Karl-Anthony Towns acknowledges he must be more aggressive

MINNEAPOLIS -- Without saying much at all, Karl-Anthony Towns made it clear that he needed to ramp up his intensity as the Timberwolves-Rockets series shifted to Minnesota on Saturday.

After a blowout loss in Game 2, Timberwolves coach Tom Thibodeau stressed the importance of his All-Star center being more active against double-teams by playing with more energy and running the floor.

Towns is just 5-of-18 from the field in the series after averaging 21.3 points during his third season in the NBA. Despite leading all centers in 3-point percentage in the regular season, Towns is 1-of-5 from beyond the arc in the playoffs.

Asked Friday after practice whether he needed to take it upon himself to be more aggressive or let the game come to him, Towns' tight-lipped "yes" gave every indication that the center knows a win in Game 3 is reliant upon his being active offensively.

Still, the 22-year-old isn't letting his rough start cast frustrations over the entire series.

"I've been fine," Towns said. "I've slept normal. I haven't lost any sleep. You want to win badly, but you dwell too much on the past, you forget that you've got to take care of the present. You've got to move on."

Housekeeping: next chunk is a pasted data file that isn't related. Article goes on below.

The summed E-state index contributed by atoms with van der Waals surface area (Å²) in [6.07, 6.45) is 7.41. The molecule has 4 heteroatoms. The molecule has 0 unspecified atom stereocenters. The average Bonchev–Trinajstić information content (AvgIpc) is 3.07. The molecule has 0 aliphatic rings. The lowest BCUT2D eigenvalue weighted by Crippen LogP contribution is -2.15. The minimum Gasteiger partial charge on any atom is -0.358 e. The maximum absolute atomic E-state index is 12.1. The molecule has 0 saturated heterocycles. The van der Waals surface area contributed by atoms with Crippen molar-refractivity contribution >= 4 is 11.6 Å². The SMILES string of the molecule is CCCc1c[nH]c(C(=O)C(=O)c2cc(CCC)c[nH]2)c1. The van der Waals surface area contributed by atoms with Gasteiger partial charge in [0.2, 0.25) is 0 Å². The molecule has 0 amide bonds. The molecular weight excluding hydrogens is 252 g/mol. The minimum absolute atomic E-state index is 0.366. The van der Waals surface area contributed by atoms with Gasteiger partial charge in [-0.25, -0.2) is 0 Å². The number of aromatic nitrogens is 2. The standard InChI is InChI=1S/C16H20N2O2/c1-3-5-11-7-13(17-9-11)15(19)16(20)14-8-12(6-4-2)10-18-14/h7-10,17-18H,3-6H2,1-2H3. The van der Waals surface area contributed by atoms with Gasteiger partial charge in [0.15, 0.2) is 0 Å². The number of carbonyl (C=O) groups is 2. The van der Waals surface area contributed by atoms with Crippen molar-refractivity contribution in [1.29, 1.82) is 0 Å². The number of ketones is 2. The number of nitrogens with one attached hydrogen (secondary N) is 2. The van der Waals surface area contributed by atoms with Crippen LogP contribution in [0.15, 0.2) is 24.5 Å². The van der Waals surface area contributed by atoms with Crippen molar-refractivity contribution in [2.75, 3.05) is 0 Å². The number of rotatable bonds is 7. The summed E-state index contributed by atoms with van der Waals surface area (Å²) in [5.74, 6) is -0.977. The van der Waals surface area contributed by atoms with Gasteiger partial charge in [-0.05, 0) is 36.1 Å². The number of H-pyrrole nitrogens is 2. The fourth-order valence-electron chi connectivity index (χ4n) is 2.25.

Part of moving past a 2-0 first-round deficit will be adjusting elements of the game plan to better suit Towns' strengths. Trying to "force feed" the center in the post when smaller guards switched onto him didn't yield positive results for Minnesota in Game 2.

"Instead of just eyeing KAT down in the post, trying to get him the ball, we have to make multiple plays and multiple efforts," Jeff Teague said. "That means swinging the ball, driving it. And then if [Towns] still has a little on him and he can seal off in the paint, try to get it to him. Instead of just eyeing [Towns] down, eyeing him down. That plays into the shot clock. And then when he finally gets it, there's a double coming and we have to throw up some miracle shot at the end of the shot clock, and it's not working for us."

Thibodeau reiterated a need for Towns to "trust the pass" due to Houston's constant double-teams. The Rockets' heavy switching should allow the center to exploit mismatches on that area of the floor where he has been at his best offensively.

This series, however, Towns hasn't been able to successfully attack mismatches. If the Rockets continue that effort in hopes of rendering Towns ineffective yet again, it will be necessary for the offense to flow through other hands.

"Any time there's a second or third defender coming, just hit the open man and keep moving," Thibodeau said.

"I think he's learning. I thought he played very well defensively. I think offensively he's got to understand that they're committing a lot of players to him. Any time a team does that, that's where you have to trust the pass, you have to play with energy, you have to beat people down the floor. You got to keep moving, you got to hit the offensive board, you got to screen, you got to step and you have to also just trust each other."

Another way the Wolves hope to get Towns a few easy baskets is in transition.

"We have to get him to get out and run," Teague said. "You get the rebound, he's got to take off."